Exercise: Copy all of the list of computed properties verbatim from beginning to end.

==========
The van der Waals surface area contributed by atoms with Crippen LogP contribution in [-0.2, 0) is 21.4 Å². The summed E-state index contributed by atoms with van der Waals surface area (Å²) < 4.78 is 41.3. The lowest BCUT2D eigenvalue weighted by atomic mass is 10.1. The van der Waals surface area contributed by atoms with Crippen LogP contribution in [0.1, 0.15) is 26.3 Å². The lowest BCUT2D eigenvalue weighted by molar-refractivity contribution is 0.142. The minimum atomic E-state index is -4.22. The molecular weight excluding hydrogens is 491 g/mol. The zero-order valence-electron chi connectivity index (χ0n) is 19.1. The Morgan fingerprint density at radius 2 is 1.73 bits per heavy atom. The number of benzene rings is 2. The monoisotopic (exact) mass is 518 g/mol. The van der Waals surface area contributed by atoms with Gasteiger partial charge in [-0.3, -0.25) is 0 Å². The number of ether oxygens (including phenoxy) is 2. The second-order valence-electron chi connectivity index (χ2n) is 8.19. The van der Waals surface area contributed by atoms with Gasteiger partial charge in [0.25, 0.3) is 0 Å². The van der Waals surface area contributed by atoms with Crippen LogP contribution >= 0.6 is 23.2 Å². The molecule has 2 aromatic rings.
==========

The van der Waals surface area contributed by atoms with Crippen LogP contribution in [-0.2, 0) is 21.4 Å². The summed E-state index contributed by atoms with van der Waals surface area (Å²) < 4.78 is 41.3. The lowest BCUT2D eigenvalue weighted by atomic mass is 10.1. The van der Waals surface area contributed by atoms with Crippen LogP contribution in [0.1, 0.15) is 26.3 Å². The lowest BCUT2D eigenvalue weighted by molar-refractivity contribution is 0.142. The minimum atomic E-state index is -4.22. The molecular weight excluding hydrogens is 491 g/mol. The zero-order valence-electron chi connectivity index (χ0n) is 19.1. The Morgan fingerprint density at radius 2 is 1.73 bits per heavy atom. The number of benzene rings is 2. The monoisotopic (exact) mass is 518 g/mol. The van der Waals surface area contributed by atoms with Gasteiger partial charge in [-0.3, -0.25) is 0 Å². The number of ether oxygens (including phenoxy) is 2. The second-order valence-electron chi connectivity index (χ2n) is 8.19. The van der Waals surface area contributed by atoms with Gasteiger partial charge in [0.25, 0.3) is 0 Å². The van der Waals surface area contributed by atoms with Crippen LogP contribution >= 0.6 is 23.2 Å². The molecule has 2 aromatic rings.